As a half Thai, half Arab British woman born and raised in London, England, it was of course, a point of great interest when I heard that Nick Griffin, leader of the British National Party (aka Racist Party) would be appearing on Question Time. Swallowing past the amazement that a party with such an outrageous manifesto was being considered for prime time television, I found myself questioning what possible benefits could come from such a stratagem. The aforementioned BBC political debate programme happens to be one of the more respected political television programmes broadcast to the British people, which explained Griffin’s choice of platform. However the furore which followed the show was not so much a consequence of the stammering excuses uttered by Britain’s most hated politician, but the fact that the BBC advocated having Griffin on air at all. The British public voiced their disgust and outrage in their droves, even as far as to stage a 500-strong physical protest outside the BBC Television Centre in White City. I happen to be one of many who disagree with the BNP’s constitution which asserts that “immigrants and their descendants should return home”, in an effort to “reverse the tide of non-white immigration”. I oppose the support of the seats they have won in Parliament through garnering support from racially segregated towns and cities within rural and suburban Britain. However the question of the moment asks people of all race and colour: should the BBC have allowed Nick Griffin on Question Time in this day and age?
The word on everyone’s lips is of course, the BBC’s gain, of which no secret has been made: ratings. The viewing public was simply a pawn in the entire charade to win the BBC ratings in the interest of profit. The BBC, set up in 1927 and currently run by the UK Government, has for it’s motto “Nation Shall Speak Peace Unto Nation.” There is no greater irony than the juxtaposition of this motto with the content aired during the Nick Griffin programme. What never fails to surprise me, is the way in which the British public staunchly stand beside the BBC as the “final word” on all news broadcasts British. It pains me to say it, but it is often eerily like watching a collective under Stockholm Syndrome. To wholeheartedly trust in a broadcasting corporation which treats the morality of it’s motto like a headstone on a grave is, to put it mildly, a little blind-sighted. Time and time again, the BBC have been proven to have broadcast overtly biased, one-sided information in their news bulletins, documentaries and programmes. This is not in itself a complete criticism of the BBC; there truly are people out there who choose to consume biased media, see no fault in it and are quite thoroughly happy going to the grave having done so all their lives. But there exists a collective of people who are unresolved in their overall opinion of the way in which the BBC broadcasts it’s media. A good example of this as a consequence, was the selective information the BBC fed to the British public regarding the recent US presidential campaigns of 2008. In the advent of seeking out news on the internet, British people started hearing different versions of this news which were not being fed through the BBC 6 ‘O Clock bulletin. The awakening was like watching people return to a conscientiousness they’d lost after student-hood. Aunty Beeb, it seemed, had forgotten to stock up the jar of sweets. It seemed like it wasn’t just their patchy, inconsistent Middle Eastern coverage that was garnering attention.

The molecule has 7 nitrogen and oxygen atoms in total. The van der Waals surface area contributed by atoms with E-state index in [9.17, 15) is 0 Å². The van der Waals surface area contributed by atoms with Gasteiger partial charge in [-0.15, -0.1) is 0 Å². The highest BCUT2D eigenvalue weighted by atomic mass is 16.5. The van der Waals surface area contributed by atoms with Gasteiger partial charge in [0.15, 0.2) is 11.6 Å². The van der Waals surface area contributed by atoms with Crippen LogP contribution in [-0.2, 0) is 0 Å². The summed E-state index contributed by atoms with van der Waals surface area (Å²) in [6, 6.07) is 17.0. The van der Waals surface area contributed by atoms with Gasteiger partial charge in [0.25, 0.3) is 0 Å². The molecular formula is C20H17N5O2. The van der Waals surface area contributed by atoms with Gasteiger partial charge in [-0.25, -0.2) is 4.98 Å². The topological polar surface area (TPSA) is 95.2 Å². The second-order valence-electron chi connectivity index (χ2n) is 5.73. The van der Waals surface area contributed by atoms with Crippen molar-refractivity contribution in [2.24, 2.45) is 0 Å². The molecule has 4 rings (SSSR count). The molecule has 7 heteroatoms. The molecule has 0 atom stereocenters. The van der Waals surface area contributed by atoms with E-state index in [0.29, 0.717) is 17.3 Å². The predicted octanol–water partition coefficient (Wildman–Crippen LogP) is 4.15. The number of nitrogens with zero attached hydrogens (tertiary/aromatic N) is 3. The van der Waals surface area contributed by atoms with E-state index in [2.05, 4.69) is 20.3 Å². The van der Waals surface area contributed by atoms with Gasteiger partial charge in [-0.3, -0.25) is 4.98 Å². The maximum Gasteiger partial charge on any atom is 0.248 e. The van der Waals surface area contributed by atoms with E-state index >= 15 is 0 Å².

The Nick Griffin-Question Time scandal came about because this was an uninhibited BBC orchestration. The entire thing was choreographed for both parties’ benefit. As a condemnation of the BNP, Prime Minister Gordon Brown was quoted as having said, “Londoners and the rest of the British people know that backing the BNP is totally at odds with what it really means to be British – and the great British values the rest of us share, such as democracy and decency, freedom and fairness, tolerance and equality.” Perhaps so. But the great trouble with democracy is it’s two pivotal principles, equality and freedom. Although widely considered so, technically speaking, Britain has never been a two-party state and celebrates this by encouraging multi-party support from the people. Suffice it to say, by default the BNP and their shocking manifesto have a right to speech, despite the fight for racial integration in a modern society. The real question is not whether or not, it is what and when.
So what is the answer? Power in numbers. Democracy is defined in Greek as “power of the people”. This is now, more than ever, a call to the Britons who have never voted, to vote. There are many who say of themselves and others, “What is the point of speaking when effectively, we have no voice when it comes to these kinds of things?” May I both politely and rudely remind those people that, yes, you do have a voice, your vote is your voice. At no point should giving up be an option, because we all know that bad things do not stay the same: they progressively worsen. Don’t leave politics to the young and impassioned, as Lord Kitchener would say today: “Your country wants YOU.”